In two recent back-to-back rulings Justice Perell weighed in on
the nature and scope of the questions permissible within
examinations for discovery after a class action has been certified.
In Axiom Plastics Inc. v. E.I. DuPont Canada
Co., the dispute on a refusals motion was the
appropriate parameters of relevancy of the questions in light of
the common issues that had been certified. In Mayotte v. Ontario, the dispute on a
refusals motion related to the more narrow issue of whether the
questions asked in discovery were relevant to the common issues
that were certified.
In both decisions, Justice Perell confirmed the general rule
that examinations for discovery are restricted to just the issues
that have been certified, but noted that "the approach of
restricting the scope of the common issues trial and the associated
discovery process to the certified questions is not an absolute
rule." His Honour also made note of a second limiting
principle in the context of class actions – the
proportionality principle set out in rule 29.02.03 of the Rules of Civil Procedure which
requires an examination of the time, expense and prejudice the
party asked to answer the question would incur as well as the
interference with the progress of the action that may be suffered
if the question were ordered answered and the availability of any
In Axiom Plastics, Justice Perell found the following
four questions helpful to determining the refusals motion:
Was the question overbroad or speculative?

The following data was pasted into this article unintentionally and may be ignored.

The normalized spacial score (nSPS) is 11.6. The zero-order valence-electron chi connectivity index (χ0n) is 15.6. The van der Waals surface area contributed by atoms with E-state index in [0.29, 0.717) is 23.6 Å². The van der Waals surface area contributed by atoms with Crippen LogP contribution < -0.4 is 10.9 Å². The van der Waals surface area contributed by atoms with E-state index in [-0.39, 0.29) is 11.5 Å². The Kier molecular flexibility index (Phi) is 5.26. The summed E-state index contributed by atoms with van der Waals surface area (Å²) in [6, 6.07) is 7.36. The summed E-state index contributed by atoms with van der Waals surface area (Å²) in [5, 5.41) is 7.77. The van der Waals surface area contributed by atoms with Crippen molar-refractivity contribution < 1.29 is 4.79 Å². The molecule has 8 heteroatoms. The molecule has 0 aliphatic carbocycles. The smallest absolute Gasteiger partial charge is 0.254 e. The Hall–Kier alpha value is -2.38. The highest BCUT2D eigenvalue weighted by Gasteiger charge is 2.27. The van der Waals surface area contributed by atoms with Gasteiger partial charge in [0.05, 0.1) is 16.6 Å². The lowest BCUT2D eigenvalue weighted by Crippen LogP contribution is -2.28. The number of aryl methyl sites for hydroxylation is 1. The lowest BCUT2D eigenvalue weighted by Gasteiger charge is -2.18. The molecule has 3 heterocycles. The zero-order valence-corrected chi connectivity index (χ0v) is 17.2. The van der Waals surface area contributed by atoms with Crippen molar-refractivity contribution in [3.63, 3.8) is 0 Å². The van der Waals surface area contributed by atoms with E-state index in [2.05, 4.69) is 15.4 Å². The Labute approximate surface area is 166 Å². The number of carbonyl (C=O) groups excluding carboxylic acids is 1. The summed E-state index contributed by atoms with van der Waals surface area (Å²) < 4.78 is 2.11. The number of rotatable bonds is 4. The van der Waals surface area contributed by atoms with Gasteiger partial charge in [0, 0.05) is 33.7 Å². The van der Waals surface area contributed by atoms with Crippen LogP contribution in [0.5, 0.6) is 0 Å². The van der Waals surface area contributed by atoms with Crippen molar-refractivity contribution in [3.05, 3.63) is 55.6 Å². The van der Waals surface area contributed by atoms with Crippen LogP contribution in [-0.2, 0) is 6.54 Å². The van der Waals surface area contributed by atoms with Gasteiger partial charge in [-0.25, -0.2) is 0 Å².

Did the question offend the proportionality principle in the
sense that answering the question would offer only a modest
Was the question relevant having regard to the Statement of
Claim but without regard to the common issues? (Notably, Justice
Perell stated that this step of question relevance testing does not
reduce the scope of the examination for discovery from the action
as pleaded and defended)
Was the question relevant having regard to the effect of the
certified common issues on the scope of the examinations for
Both decisions point to the need for the careful formulation of
questions in examinations for discovery in the context of certified
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In Irwin v. Alberta Veterinary Medical Association, 2015 ABCA 396, the Alberta Court of Appeal found that the "ABVMA" failed to afford procedural fairness to a veterinarian undergoing an incapacity assessment.
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